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Why we should stop looking for meaning in Parthenope

And in Sorrentino as well

Why we should stop looking for meaning in Parthenope And in Sorrentino as well

Last Tuesday at the Cannes Festival, the preview of Parthenope, the new film by Paolo Sorrentino, was held. An event perhaps more enthusiastically received abroad than at home, given that it is not uncommon for Italians to look with suspicion at their successful compatriots. Especially if by compatriot we mean the Oscar-winning director for The Great Beauty, whom Nic Cage would call “A Movie Star.” To understand the scope of Sorrentino's new film, just look at the names involved in the project: production by Saint Laurent; the acquisition of distribution rights for North America by A24; the presence of Gary Oldman and Peppe Lanzetta in the cast; the interest shown by Greg Williamson, who arrived on set to take photos as only he in the world knows how to.

A feeling further heightened by the air of eager anticipation that has been felt for two weeks on the Croisette, driven by the desire to discover a new film as much as by the urgency to judge it. After all, it was Sorrentino himself who highlighted how, in front of a director's latest film, the entire career of an author is put into question. A statement that is indeed valid for most directors, but particularly for him. The reason? Hard to say. Sorrentino evokes a divided lyricism, for some redundant and self-referential, but he also has a punk soul that prevents him from being classified within a system. He has no qualms about making any topic his own. And moreover, he is a genius and everyone knows it. Not a Prometheus like Oppenheimer, capable of forever changing the fate of cinema. But a man endowed with a sensitivity superior to that of ordinary mortals, who notices and intuits emotional frequencies and nuances of meaning accessible to few. A vision made up of many questions and very few answers, because Sorrentino is a man devoted to doubt, just like his films. And perhaps this is why the frantic search for "meaning" at the end of viewing one of his films often leaves questions still open and a bitter taste in the mouth.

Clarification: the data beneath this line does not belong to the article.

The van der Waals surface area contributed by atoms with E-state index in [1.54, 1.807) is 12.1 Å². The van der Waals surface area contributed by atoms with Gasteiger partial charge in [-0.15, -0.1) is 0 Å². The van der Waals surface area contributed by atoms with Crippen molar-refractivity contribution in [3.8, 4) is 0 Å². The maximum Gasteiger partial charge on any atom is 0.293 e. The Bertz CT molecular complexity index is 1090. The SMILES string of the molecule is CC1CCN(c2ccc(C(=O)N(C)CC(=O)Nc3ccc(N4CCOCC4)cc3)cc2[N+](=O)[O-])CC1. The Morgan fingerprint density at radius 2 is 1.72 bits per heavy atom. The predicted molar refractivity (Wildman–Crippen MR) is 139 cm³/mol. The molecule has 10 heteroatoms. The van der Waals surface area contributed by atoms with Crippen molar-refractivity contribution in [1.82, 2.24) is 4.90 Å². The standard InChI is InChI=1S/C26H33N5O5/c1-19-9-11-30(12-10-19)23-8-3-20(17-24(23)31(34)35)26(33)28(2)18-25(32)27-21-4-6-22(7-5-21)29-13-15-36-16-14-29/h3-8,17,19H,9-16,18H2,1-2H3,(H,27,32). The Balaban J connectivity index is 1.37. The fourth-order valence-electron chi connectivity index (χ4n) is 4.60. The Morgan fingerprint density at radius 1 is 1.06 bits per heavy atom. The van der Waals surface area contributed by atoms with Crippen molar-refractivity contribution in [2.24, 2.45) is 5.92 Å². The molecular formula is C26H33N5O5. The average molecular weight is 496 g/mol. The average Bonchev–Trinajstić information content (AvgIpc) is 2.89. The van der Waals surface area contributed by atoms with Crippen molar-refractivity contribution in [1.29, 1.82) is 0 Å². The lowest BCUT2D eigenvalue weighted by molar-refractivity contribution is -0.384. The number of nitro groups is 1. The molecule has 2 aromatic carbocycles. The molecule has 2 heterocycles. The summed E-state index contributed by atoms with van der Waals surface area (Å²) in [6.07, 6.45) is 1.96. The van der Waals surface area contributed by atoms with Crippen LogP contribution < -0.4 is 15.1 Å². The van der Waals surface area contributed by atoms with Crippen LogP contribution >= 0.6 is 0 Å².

His films condense this gaze and translate it into a cinematic language that has no true references (stop bringing up Fellini without cause) except his own way of seeing things. And faced with a unique vision, translated into a language that has no precedents to help us in its translation, it is perfectly normal to feel lost. It is instead - allow me - profoundly wrong to stubbornly seek the last piece of the puzzle or explanations capable of creating simple shortcuts to a journey that should itself be the "meaning" of the film. Such an attitude, in front of a work like Parthenope, leads to getting lost, losing the journey and more.

Letting go and accepting to let melancholy in

We are at the third paragraph of this article and still not a word has been said about the plot of Parthenope. Nor will it be in the following lines. Because, although the film obviously has a plot (even clearer compared to other titles in Sorrentino's filmography), trying to reconstruct it would further distract us from the viewing experience. Parthenope, like Naples, is everything and its opposite. Sorrentino, in his flow of doubts and unanswered questions, explicitly asks the viewer to let go. Live that sea, bathe in its waters, breathe its essence but always with the warning not to be dragged down. This new film by Sorrentino is a pure concentrate of melancholy. She could not have been anyone else. The most contradictory feeling there is. It is associated with the past, the future, and the present. It is warm, enveloping, and at times oppressive, yet it takes you on a journey every time. Melancholy is made of water and salt but on the palate has a sweet taste. A simple emotion yet so elusive in finding a definition. Paolo Sorrentino managed to filter it through his vision of the world and condense it into a single film. Getting lost in finding simple answers or meanings is an act of cruelty. But not towards Sorrentino or Parthenope. Towards ourselves, because we risk losing the opportunity to let melancholy in and ultimately to learn to know ourselves better.